Y La Bamba’s sophomore album Lupon is superlative for the enchanting October vibe. It is captivating, magical, at times eerie, haunting, and most other adjectives that are dead ringers for inducing the energy of autumn.
Lupon’s mystic aura was no doubt cultivated during frontwoman Luz Elena Mendoza’s childhood — the daughter of Mexican immigrants, Mendoza grew up in California’s San Joaquin Valley listening to Mexican folks songs. Mendoza now resides in Portland, OR with other Bamba bandmates whose recently released album (even though it was recorded two years ago) plays like a love song to the supernatural.
The album, produced by The Decemerists’ Chris Funk, evokes the kind of energy you’d imagine would stir when running (flying) through a forest… or playing a Ouija board. The first song, “Monster,” is a bit dull and errs on odd, but Lupon picks up with “November” and “Soy Captain.” Both are velvety and ethereal, with soft melodies and Mendoza’s angelic voice in reign. The album carries on as such and then we arrive at “Juniper,” which is (for lack of a more original word) beautiful.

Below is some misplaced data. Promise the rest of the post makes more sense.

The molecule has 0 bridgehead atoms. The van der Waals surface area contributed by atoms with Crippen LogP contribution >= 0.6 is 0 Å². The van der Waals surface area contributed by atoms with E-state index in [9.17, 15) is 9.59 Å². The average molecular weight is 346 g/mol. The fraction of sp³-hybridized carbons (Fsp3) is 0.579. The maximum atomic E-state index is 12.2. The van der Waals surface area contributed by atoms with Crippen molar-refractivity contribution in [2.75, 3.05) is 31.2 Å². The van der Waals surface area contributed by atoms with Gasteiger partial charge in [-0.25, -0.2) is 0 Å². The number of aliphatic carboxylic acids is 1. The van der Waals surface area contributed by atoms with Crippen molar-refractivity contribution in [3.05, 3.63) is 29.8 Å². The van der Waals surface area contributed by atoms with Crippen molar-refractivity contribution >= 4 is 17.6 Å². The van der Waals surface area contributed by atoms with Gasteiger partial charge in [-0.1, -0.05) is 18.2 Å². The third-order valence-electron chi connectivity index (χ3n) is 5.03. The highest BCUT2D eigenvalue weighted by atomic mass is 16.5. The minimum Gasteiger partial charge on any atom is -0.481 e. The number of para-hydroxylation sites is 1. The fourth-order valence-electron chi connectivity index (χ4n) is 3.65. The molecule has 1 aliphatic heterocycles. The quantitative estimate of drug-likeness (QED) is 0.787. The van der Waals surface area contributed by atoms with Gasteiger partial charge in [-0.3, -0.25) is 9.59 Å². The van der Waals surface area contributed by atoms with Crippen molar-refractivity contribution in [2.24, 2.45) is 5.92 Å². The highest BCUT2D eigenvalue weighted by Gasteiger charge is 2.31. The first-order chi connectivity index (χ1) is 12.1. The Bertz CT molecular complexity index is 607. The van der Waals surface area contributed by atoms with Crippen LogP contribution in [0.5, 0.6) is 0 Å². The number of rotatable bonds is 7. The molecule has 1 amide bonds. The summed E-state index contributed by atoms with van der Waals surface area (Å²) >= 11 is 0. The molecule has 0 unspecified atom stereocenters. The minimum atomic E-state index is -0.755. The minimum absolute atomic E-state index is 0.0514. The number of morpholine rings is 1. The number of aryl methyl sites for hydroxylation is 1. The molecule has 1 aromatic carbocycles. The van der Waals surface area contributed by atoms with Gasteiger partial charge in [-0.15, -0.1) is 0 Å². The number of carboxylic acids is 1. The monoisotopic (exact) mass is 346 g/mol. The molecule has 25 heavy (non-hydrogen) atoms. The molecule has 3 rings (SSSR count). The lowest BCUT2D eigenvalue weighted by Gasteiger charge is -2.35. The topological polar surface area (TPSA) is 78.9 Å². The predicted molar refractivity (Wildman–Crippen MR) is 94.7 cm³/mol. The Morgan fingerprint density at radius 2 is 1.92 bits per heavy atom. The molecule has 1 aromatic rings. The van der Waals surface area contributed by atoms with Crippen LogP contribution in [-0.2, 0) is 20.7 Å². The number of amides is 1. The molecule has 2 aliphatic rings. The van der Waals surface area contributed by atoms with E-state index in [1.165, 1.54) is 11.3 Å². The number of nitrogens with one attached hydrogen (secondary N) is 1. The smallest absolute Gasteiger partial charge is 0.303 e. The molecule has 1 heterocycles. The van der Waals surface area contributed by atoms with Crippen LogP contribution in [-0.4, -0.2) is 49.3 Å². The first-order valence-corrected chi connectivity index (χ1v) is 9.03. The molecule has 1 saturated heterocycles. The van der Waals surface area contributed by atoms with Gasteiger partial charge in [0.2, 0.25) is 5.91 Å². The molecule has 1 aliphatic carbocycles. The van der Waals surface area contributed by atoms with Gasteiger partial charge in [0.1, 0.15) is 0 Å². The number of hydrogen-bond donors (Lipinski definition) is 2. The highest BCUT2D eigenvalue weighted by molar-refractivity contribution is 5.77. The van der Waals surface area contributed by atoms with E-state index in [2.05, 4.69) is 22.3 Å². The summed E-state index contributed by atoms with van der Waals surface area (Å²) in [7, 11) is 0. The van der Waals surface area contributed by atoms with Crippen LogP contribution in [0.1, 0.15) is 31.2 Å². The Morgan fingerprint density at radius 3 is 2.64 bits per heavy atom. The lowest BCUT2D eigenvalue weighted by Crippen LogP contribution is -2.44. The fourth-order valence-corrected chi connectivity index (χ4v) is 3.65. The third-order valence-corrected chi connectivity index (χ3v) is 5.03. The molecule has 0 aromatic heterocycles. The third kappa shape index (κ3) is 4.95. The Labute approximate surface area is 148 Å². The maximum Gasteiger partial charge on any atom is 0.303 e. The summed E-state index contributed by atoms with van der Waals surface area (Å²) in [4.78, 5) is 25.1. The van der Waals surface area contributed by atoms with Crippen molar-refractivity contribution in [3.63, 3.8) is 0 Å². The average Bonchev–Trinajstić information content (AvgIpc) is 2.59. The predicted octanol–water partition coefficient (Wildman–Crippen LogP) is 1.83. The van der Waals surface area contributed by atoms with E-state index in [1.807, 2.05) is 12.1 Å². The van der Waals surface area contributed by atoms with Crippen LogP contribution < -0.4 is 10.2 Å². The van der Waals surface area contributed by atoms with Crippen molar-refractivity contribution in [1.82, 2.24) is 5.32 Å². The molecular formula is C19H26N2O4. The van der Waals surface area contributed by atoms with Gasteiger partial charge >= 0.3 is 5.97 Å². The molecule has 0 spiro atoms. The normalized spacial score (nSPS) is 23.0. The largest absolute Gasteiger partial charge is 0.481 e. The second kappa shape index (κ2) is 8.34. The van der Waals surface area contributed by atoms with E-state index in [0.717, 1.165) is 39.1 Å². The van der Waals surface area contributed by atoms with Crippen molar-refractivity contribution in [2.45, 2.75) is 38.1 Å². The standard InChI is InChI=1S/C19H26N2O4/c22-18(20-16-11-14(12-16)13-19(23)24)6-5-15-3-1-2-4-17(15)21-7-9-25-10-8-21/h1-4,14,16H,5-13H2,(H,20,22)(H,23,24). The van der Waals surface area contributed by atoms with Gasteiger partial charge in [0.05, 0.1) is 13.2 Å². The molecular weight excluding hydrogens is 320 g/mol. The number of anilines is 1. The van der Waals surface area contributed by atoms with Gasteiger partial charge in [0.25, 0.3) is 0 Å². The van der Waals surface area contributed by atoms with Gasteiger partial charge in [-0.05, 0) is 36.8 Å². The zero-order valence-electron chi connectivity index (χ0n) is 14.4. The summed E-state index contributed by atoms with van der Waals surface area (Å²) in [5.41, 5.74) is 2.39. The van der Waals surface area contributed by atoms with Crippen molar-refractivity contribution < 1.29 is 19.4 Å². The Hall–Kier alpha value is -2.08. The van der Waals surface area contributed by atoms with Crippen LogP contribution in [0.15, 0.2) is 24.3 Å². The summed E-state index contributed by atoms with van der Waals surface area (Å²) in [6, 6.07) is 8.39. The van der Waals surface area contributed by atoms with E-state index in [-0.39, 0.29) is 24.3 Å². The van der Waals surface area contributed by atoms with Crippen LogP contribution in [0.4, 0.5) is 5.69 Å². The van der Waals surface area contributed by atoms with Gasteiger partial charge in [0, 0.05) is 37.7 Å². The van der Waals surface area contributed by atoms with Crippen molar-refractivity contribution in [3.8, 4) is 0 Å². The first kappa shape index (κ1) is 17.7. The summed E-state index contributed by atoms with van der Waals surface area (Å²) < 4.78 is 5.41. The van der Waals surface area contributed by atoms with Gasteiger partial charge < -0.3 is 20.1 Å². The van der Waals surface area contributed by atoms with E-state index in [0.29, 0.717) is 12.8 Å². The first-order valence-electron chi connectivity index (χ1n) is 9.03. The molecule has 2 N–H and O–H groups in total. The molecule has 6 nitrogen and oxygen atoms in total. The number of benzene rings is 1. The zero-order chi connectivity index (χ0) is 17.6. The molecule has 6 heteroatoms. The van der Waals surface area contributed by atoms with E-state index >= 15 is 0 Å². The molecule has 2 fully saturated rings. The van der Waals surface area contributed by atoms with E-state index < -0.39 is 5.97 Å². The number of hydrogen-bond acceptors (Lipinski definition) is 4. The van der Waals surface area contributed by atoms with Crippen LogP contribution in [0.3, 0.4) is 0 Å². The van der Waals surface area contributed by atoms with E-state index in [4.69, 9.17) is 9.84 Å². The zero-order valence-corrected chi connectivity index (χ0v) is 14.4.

Lupon features four songs from Y La Bamba’s debut album Alida St. – “Fasting in San Francisco,” “Isla De Hierva Buena,” “Festival of Panic” and “Winter’s Skin” – reworked to remain consistent with Lupon’s sound.
Press play – your next séance will thank you.